The Windows Registry

Warning – this article is an introduction to the Windows Registry.  A comprehensive guide to its use could fill a book, and we simply don’t have room here.  If you’re going to make changes to any values within the Windows Registry, make sure you back it up first, or risk having to reinstall your Operating System. 

To make global changes to the registry, you need to be logged in as an Administrator.  Otherwise, changes you make will only apply to your user account.

What is the Windows Registry?

The Windows Registry is a cluster of databases that hold information about that Windows and other software use to determine system configuration, user settings, and other data.  In short, it’s like the Operating System’s knowledge base – it contains answers to questions that any piece of software might ask.

The Registry Editor

The Registry Editor is built into every version of Windows.  It’s a simple database viewer program, accessed by typing “regedit” in the search or run window.  When it first opens, the registry list is displayed in the left hand side of the window.  They look like folders.

The Windows Registry is organized into three levels: hives, keys, and values.  It’s the values that are the real configuration information.  The hives and keys are a hierarchical filing system that keeps the values cataloged.  It’s actually much more intuitive than it might seem.

Backing Up the Registry

Before you make any changes to the Registry, you need to perform a backup.  There are two ways you can go:

  1. Create a system restore point, which will include an image of the Registry.  Should something not work as planned, simply revert to the restore point.
  2. You can back up the entire registry from within the Registry Editor by clicking on the “Computer” option at the top of the listings, and choosing File > Export.  If something stops working correctly, you can load the backed-up registry file by choosing File > Import and selecting the file you created.

As you become more experienced in Registry editing, you will probably want to start backing up only the keys or subkeys you are editing, because it’s faster and takes up less memory.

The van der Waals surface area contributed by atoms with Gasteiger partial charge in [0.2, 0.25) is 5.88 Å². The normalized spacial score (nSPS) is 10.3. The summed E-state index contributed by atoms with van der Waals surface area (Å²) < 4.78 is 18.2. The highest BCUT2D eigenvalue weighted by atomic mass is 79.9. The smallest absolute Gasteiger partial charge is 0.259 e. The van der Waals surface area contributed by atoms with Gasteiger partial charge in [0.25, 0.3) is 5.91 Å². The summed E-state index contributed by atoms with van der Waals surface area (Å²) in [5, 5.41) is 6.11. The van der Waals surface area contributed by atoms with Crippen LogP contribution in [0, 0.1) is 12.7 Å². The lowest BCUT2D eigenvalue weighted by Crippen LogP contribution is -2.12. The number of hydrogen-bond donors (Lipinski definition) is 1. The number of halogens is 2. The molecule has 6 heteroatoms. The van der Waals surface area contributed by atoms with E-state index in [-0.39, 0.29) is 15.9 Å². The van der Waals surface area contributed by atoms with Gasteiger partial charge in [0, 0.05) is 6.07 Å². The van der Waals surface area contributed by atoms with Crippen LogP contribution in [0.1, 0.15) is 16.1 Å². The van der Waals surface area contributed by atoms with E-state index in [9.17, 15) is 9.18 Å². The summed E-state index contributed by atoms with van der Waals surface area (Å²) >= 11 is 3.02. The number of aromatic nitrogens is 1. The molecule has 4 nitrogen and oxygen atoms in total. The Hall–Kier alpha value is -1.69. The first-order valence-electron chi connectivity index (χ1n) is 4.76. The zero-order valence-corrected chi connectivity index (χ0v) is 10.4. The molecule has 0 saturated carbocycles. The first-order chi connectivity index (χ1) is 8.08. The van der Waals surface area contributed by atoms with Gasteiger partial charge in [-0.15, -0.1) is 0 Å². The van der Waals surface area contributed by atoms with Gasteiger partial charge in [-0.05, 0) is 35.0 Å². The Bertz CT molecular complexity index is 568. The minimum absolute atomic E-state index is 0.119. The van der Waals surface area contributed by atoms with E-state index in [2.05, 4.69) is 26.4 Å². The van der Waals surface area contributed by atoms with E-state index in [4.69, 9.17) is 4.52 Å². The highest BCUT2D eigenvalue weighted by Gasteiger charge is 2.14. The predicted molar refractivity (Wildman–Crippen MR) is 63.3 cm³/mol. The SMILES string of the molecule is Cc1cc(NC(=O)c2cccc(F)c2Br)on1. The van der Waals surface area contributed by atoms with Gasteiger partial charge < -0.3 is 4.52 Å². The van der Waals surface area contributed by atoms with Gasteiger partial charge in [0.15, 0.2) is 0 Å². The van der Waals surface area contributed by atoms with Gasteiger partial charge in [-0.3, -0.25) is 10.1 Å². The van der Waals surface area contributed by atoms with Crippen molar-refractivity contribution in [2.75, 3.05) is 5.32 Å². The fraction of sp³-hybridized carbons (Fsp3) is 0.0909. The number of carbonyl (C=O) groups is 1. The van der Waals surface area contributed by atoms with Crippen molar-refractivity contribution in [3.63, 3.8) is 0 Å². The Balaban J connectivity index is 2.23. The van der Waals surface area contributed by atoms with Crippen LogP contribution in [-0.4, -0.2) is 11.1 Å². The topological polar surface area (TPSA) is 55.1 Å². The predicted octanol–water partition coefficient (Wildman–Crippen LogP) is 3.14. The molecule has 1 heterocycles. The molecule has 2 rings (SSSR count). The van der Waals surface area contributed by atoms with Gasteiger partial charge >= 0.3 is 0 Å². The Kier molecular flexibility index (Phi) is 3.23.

Making Changes

Registry changes are not to be undertaken lightly.  Usually they’re performed with a purpose in mind.  They can be very powerful, but they can render your computer unbootable if you perform them incorrectly.

Here’s an example of a Registry Tweak that can speed up your computer, by disabling the “Low Disk Space” checking capability in Windows, which can waste valuable resources by constantly monitoring the remaining storage capacity of your hard disk.  If your hard disk is never anywhere near full, and you monitor its capacity yourself, this is a waste of processing power.  Here’s how:

Open Regedit, and go to the HKEY_CURRENT_USER Hive, and then the Software\Microsoft\Windows\Current Version\Policies key.

If there is a subkey called Explorer, select it.  If not, create it by selecting Edit>New>DWORD (32-Bit Value).  Name it NoLowDiskSpaceChecks.  Then select it, and choose Edit>Modify.  Change its value to 1.

Voila, you’ve tweaked your computer (just a little bit) by editing the registry.  There are plenty of other tweaks you might want to consider, but beware – Windows is sensitive about its Registry, and it doesn’t want you poking it just for fun.

Cleaning Up Your Registry

When you remove or reconfigure software on your computer, often a “trail” of registry keys is left behind.  These unused entries take up space in the Registry database, and slows access when the computer is searching for needed information.

You have two choices – manual deletion of these unnecessary keys, or the use of an automated cleaning program.

CCleaner is the best known of these programs, and it’s available free. CCleaner does more than just clean up orphaned keys, and is highly recommended. I myself use it all the time.

TweakNow RegCleaneris also free, and uses a very simple interface to perform the task of removing redundant or obsolete registry entries.

Beware of Registry “Fix” Programs

Unfortunately, there are a lot of scammers out there promising to fix your computer through registry editors. At best, they either do the same that a free program like CCleaner can do, and at worst,  they claim to be registry wizards, but are actually thinly disguised malware.  Never choose to install software that “pops up” when you visit a web page, and tells you that Windows is causing problems.

Also, never fall for the phone call from “Microsoft Windows Support Centre” or the like that tells you that your computer will stop working if you don’t provide your credit card to buy registry cleaning software.

If you need to clean your registry, make sure you are getting recognized software (both the examples above are freeware) from a reputable provider.  We recommend the download section of CNET for tested, virus free software downloads.

Happy Hacking!

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